Businesses are responsible for paying taxes and must report their tax debts if they want federal contracts. Agencies are supposed to consider these debts before awarding contracts.
However, the Government Accountability Office reviewed the Departments of Energy, Health and Human Services, and Veterans Affairs, as well as the Army and Navy, and found that they may have inappropriately awarded more than 1,800 contracts to businesses with tax debts in 2015 and 2016.
The five selected agencies GAO reviewed have control activities—such as policies and procedures—to help ensure they consider qualifying federal tax debts as defined by Federal Acquisition Regulation (FAR) § 52.209-11 and § 52.209-5 before awarding contracts. However, these controls were potentially ineffective in ensuring compliance with relevant laws and regulations. According to GAO’s analysis, in 2015 and 2016 the Departments of Energy, Health and Human Services, and Veterans Affairs, and the Army and Navy, awarded 1,849 contracts to contractors that reported qualifying federal tax debts, such as delinquent debts over $3,500.
When a contractor reports qualifying tax debts under these regulations, the contracting officer must take several actions, including notifying the agency suspension and debarment official (SDO). However, SDOs at all five agencies told GAO they did not receive any notifications of contractors reporting tax debt in this period. As a result, these contracts may have been awarded without potential required actions, indicating potential violations of federal regulations and, in some cases, appropriations law.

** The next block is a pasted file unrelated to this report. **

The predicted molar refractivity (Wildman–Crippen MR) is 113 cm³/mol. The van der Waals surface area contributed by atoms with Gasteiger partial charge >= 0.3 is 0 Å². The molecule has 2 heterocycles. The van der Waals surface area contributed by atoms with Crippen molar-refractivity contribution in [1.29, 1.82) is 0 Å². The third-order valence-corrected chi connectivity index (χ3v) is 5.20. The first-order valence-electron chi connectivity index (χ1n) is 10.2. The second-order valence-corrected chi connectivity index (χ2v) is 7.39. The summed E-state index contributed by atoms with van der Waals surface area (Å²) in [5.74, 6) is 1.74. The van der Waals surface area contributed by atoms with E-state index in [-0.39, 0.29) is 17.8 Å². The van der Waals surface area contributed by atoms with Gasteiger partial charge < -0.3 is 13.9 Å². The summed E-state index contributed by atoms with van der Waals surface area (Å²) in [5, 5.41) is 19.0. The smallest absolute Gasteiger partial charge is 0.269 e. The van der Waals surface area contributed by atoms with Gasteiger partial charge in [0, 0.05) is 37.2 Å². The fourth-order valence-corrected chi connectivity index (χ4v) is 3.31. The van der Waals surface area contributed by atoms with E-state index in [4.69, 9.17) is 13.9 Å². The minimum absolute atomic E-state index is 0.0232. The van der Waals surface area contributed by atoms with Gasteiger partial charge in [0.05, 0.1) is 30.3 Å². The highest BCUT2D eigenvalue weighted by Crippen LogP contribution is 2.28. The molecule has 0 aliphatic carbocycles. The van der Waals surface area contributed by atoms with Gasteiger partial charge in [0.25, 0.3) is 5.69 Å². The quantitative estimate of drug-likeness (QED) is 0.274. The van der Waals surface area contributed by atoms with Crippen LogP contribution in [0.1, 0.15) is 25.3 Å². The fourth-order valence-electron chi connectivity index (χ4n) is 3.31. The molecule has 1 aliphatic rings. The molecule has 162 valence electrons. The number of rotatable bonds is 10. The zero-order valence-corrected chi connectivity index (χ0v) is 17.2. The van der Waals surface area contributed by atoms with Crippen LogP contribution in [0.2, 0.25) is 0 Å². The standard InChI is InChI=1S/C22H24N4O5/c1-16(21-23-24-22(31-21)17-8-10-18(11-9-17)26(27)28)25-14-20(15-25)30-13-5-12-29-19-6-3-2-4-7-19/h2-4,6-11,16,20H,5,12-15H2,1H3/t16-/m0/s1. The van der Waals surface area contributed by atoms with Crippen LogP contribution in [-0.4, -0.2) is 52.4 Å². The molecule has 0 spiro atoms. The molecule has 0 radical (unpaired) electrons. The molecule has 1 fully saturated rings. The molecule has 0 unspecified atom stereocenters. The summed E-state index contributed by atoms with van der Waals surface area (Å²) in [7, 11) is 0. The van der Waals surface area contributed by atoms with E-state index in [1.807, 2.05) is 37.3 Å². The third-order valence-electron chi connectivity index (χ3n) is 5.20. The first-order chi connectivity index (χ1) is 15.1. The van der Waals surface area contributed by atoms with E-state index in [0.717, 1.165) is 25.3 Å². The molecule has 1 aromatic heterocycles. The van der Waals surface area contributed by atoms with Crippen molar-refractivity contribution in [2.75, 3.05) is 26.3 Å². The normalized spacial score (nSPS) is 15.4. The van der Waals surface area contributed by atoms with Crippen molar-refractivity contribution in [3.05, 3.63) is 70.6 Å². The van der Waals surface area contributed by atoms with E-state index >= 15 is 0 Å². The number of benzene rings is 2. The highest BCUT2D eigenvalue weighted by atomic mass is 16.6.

GAO’s nongeneralizable review of seven contracts illustrate two cases where contractors were collectively awarded more than $510,000 in contract obligations while having more than $250,000 in tax debt, including tax penalties for willful noncompliance with tax laws. Officials from the selected agencies were unable to explain why their control activities were potentially ineffective without reviewing each contract to determine whether FAR requirements were applicable and whether control activities were applied. Understanding why existing control activities did not operate effectively will help these agencies enhance controls to avoid future misuses of appropriated funds. GAO plans to provide information on the instances of potential noncompliance GAO identified to the selected agencies.
Of the over 2,700 executive-branch contractors GAO found to have likely qualifying federal tax debt as of December 2016, the Internal Revenue Service (IRS) had identified over 2,000 for levy through its automated Federal Payment Levy Program (FPLP). However, the FPLP cannot levy all contractors because not all payments are processed by the system the FPLP uses. The data the IRS receives from agencies does not allow it to readily identify payments made using other systems—information the IRS needs for agency outreach about inclusion in the FPLP and to more quickly initiate a manual levy. With this information, the IRS may be able to improve its levy capacity and enhance tax collections.